Mini lesson (10 minutes)
M.A.T.H. practice time (40 minutes)
Share (5-10 minutes)
DAILY MATH WARM UP
This is a time when students are provided spiral review, and routine practice with challenging skills that require repetition to achieve mastery. Your math adoption may have a strong spiral review component that can be utilized, or you may be interested in differentiating your warm up through the use of an activity like Number of the Day.
Your students should be able to complete the daily warm up activities with complete independence to set a positive tone for their workshop session each day.
Each day, students participate in a 5-10 minute lesson, during which new math content is introduced. This is one of two very brief times when all students are potentially working on the same activity simultaneously. This is also a time when students can work through personalized lesson sequences using Khan Academy, Front Row, or your own video lessons recorded.
M.A.T.H. PRACTICE TIME
Following their daily math lesson, students have an extended work session when they practice the new math skills taught that day, build their problem solving skills by solving performance tasks, get hands-on math practice, work on project based learning, complete assessments, use technology to practice math skills, and receive differentiated instruction from you.
How is this possible? These activities are organized into the following categories, stations, or rotations:
M – MEET WITH THE TEACHER
Students receive differentiated instruction from you. You can either schedule specific small groups to work with each day, or formatively assess students as they work, and pull individuals and small groups as needed.
A – AT YOUR SEAT
Students work to build their math reasoning, modeling, and problem solving skills. This is a perfect time for students to work on assignments that match their specific skill level. Student independence is a central focus of at your seat work.
Resources utilized for the at your seat rotation in class should include:
Reteaching, practice, and enrichment sheets from a math adoption for math drill and equation practice.
Problem Solving Task Cards for practice with performance tasks, word problems, math modeling, and writing about math reasoning.
Project based learning units to apply math concepts to real world situations and provide cross-curricular integration.
T – TECHNOLOGY
Students build math fact fluency using math websites or apps, such as Khan Academy or Education Galaxy.
H – HANDS ON
Students build math reasoning and fact fluency as they play math games. Providing students with game cards that have a consistent format boosts independence and engagement.
ORGANIZING STUDENT GROUPS
To maximize efficiency and focus in the classroom, you may want to group students based on a pre-assessment. The groups you form can work through these activities at assigned times to minimize overcrowded at a specific rotation option, and to provide balance in the type of practice students participate in each week.
Students take a moment to reflect on the math progress made that day and share their thoughts verbally, or in writing. This is the second brief time when all students are potentially working on the same activity simultaneously. A few methods for sharing include:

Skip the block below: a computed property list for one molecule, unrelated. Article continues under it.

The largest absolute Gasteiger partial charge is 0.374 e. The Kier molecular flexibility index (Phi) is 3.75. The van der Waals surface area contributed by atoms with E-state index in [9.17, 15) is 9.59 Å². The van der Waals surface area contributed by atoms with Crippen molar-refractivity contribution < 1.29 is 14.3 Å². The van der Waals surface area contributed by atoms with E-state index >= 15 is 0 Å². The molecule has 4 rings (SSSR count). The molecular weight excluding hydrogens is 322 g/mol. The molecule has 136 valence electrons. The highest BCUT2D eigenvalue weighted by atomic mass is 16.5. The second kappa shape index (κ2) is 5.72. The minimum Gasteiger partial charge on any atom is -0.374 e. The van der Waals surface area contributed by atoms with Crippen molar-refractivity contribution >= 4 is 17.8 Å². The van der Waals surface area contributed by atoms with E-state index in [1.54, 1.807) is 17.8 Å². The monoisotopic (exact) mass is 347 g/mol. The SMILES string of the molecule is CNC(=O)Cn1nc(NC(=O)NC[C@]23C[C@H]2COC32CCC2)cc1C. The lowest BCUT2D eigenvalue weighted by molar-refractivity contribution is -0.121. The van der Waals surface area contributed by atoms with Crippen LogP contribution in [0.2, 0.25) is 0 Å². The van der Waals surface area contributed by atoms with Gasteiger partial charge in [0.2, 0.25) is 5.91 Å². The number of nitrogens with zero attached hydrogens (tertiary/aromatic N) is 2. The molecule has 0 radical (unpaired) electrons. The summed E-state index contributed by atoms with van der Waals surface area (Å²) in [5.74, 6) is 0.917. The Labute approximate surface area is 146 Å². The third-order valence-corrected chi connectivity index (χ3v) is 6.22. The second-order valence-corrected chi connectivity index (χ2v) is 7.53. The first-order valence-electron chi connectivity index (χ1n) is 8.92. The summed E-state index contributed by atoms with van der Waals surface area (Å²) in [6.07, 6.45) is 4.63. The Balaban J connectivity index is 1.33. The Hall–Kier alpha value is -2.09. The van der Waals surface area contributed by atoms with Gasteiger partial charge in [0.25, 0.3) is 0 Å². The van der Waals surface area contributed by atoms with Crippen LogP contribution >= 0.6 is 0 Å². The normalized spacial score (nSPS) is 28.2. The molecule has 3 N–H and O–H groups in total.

Buddy share out: share a reflection, or the response to a specific question with a math buddy.
Whiteboard share: write a reflection, or sharing response on a whiteboard.
Journal share: write a reflection, or sharing response in a journal.
Exit Ticket: write the response to a specific question on a whiteboard, or on a slip of paper.
Whole class share out: take a moment to reflect silently, then share a reflection with the class.
THE BENEFITS OF M.A.T.H. WORKSHOP
Students are more engaged because they participate in a variety of activities each day. Student achievement is positively impacted because students are engaged in math work that is “just right” for them.
Math prep time is minimal because there is rarely a need to change centers, print materials, or prep elaborate lessons. Teachers receive multiple data points from their interactions with students which allow them to provide ongoing support at their level.
PLC This Week
PRO TIP FOR DATA? Aggressively Monitor!
As many of our campuses continue developing their systems for aggressively monitoring students' performance and comprehension, it is critical that we review both rationale and instructional benefits for implementing this practice.
Actively observing, interacting (checking for understanding) and gathering data of students' understanding and performance throughout a lesson.
- Raises the accountability factor in students.
- Teachers are able to receive and provide real-time feedback about errors and misconceptions.
The intent is to check students' independent work to determine whether they are learning what you are teaching.
· Create & implement a monitoring pathway:
o Create a seating chart to monitor students most effectively.
o Monitor higher achievers first then proceed to struggling students.
· Monitor the quality of student work:
o Check answers against your exemplar.
o Track correct and incorrect answers to class questions.
· Pen in Hand: mark up student work as you circulate.
o Use a coding system to affirm correct answers.
Cues students to revise answers, using minimal verbal intervention. (Name the error, ask them to fix it, tell them you will follow up.)
Classroom Practices TO AVOID
2. Teaching without a clear objective (What does this look like if a kid hits mastery? What does the exemplar look like?)
3. Not letting students think- When you ask a question let them think, share with a partner and share with you.